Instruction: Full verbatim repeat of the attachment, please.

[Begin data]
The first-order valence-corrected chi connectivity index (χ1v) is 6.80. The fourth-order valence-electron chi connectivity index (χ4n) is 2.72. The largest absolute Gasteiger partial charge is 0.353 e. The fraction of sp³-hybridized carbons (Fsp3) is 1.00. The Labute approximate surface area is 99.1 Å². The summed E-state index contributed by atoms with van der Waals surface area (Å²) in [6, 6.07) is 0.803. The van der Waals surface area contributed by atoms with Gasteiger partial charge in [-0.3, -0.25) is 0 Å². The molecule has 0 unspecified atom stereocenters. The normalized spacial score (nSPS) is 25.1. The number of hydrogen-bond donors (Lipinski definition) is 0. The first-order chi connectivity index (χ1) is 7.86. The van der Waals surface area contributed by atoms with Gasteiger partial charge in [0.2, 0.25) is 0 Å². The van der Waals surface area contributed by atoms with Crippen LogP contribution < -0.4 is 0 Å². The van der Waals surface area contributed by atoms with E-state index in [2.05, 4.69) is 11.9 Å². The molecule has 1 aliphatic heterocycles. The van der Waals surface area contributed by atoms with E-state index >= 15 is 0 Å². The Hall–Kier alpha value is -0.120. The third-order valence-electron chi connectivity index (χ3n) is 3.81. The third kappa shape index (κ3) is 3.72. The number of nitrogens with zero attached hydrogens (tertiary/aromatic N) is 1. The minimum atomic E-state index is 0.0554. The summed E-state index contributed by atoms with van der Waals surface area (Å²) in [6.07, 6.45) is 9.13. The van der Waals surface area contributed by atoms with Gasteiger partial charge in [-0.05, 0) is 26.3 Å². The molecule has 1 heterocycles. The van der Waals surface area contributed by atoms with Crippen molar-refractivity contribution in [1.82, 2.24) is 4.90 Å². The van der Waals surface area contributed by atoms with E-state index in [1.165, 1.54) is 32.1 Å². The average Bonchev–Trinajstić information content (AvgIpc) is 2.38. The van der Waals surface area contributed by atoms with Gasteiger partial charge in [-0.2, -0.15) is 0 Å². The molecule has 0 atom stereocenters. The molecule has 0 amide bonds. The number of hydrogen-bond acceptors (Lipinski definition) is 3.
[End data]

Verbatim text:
The first-order valence-corrected chi connectivity index (χ1v) is 6.80. The fourth-order valence-electron chi connectivity index (χ4n) is 2.72. The largest absolute Gasteiger partial charge is 0.353 e. The fraction of sp³-hybridized carbons (Fsp3) is 1.00. The Labute approximate surface area is 99.1 Å². The summed E-state index contributed by atoms with van der Waals surface area (Å²) in [6, 6.07) is 0.803. The van der Waals surface area contributed by atoms with Gasteiger partial charge in [-0.3, -0.25) is 0 Å². The molecule has 0 unspecified atom stereocenters. The normalized spacial score (nSPS) is 25.1. The number of hydrogen-bond donors (Lipinski definition) is 0. The first-order chi connectivity index (χ1) is 7.86. The van der Waals surface area contributed by atoms with Gasteiger partial charge in [0.2, 0.25) is 0 Å². The van der Waals surface area contributed by atoms with Crippen LogP contribution < -0.4 is 0 Å². The van der Waals surface area contributed by atoms with E-state index in [2.05, 4.69) is 11.9 Å². The molecule has 1 aliphatic heterocycles. The van der Waals surface area contributed by atoms with E-state index >= 15 is 0 Å². The Hall–Kier alpha value is -0.120. The third-order valence-electron chi connectivity index (χ3n) is 3.81. The third kappa shape index (κ3) is 3.72. The number of nitrogens with zero attached hydrogens (tertiary/aromatic N) is 1. The minimum atomic E-state index is 0.0554. The summed E-state index contributed by atoms with van der Waals surface area (Å²) in [6.07, 6.45) is 9.13. The van der Waals surface area contributed by atoms with Gasteiger partial charge in [-0.05, 0) is 26.3 Å². The molecule has 1 heterocycles. The van der Waals surface area contributed by atoms with Crippen molar-refractivity contribution in [1.82, 2.24) is 4.90 Å². The van der Waals surface area contributed by atoms with E-state index in [1.165, 1.54) is 32.1 Å². The average Bonchev–Trinajstić information content (AvgIpc) is 2.38. The van der Waals surface area contributed by atoms with Gasteiger partial charge in [-0.2, -0.15) is 0 Å². The molecule has 0 atom stereocenters. The molecule has 0 amide bonds. The number of hydrogen-bond acceptors (Lipinski definition) is 3.